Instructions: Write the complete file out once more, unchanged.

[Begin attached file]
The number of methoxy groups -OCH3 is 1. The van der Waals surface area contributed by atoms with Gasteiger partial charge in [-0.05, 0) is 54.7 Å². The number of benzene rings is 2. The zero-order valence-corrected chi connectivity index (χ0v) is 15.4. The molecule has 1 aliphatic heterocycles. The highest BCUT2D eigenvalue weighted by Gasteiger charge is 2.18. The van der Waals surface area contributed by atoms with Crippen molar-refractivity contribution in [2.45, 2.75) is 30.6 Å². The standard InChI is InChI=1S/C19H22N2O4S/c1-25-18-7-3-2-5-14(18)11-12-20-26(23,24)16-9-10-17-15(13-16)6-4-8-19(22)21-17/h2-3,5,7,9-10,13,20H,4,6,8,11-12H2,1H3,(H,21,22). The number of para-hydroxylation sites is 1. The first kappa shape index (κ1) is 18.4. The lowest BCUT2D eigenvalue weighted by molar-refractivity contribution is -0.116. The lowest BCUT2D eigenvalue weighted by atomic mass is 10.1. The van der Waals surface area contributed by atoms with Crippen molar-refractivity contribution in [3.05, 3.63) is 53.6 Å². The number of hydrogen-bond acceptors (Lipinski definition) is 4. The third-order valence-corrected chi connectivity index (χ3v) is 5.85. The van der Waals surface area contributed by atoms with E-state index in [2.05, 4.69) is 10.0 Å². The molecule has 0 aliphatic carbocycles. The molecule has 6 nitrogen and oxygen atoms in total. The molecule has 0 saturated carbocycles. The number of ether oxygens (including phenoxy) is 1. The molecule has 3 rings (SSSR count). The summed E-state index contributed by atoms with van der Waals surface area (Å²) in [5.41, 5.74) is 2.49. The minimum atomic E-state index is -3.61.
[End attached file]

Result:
The number of methoxy groups -OCH3 is 1. The van der Waals surface area contributed by atoms with Gasteiger partial charge in [-0.05, 0) is 54.7 Å². The number of benzene rings is 2. The zero-order valence-corrected chi connectivity index (χ0v) is 15.4. The molecule has 1 aliphatic heterocycles. The highest BCUT2D eigenvalue weighted by Gasteiger charge is 2.18. The van der Waals surface area contributed by atoms with Crippen molar-refractivity contribution in [2.45, 2.75) is 30.6 Å². The standard InChI is InChI=1S/C19H22N2O4S/c1-25-18-7-3-2-5-14(18)11-12-20-26(23,24)16-9-10-17-15(13-16)6-4-8-19(22)21-17/h2-3,5,7,9-10,13,20H,4,6,8,11-12H2,1H3,(H,21,22). The number of para-hydroxylation sites is 1. The first kappa shape index (κ1) is 18.4. The lowest BCUT2D eigenvalue weighted by molar-refractivity contribution is -0.116. The lowest BCUT2D eigenvalue weighted by atomic mass is 10.1. The van der Waals surface area contributed by atoms with Crippen molar-refractivity contribution in [3.05, 3.63) is 53.6 Å². The number of hydrogen-bond acceptors (Lipinski definition) is 4. The third-order valence-corrected chi connectivity index (χ3v) is 5.85. The van der Waals surface area contributed by atoms with E-state index in [2.05, 4.69) is 10.0 Å². The molecule has 0 aliphatic carbocycles. The molecule has 6 nitrogen and oxygen atoms in total. The molecule has 0 saturated carbocycles. The number of ether oxygens (including phenoxy) is 1. The molecule has 3 rings (SSSR count). The summed E-state index contributed by atoms with van der Waals surface area (Å²) in [5.41, 5.74) is 2.49. The minimum atomic E-state index is -3.61.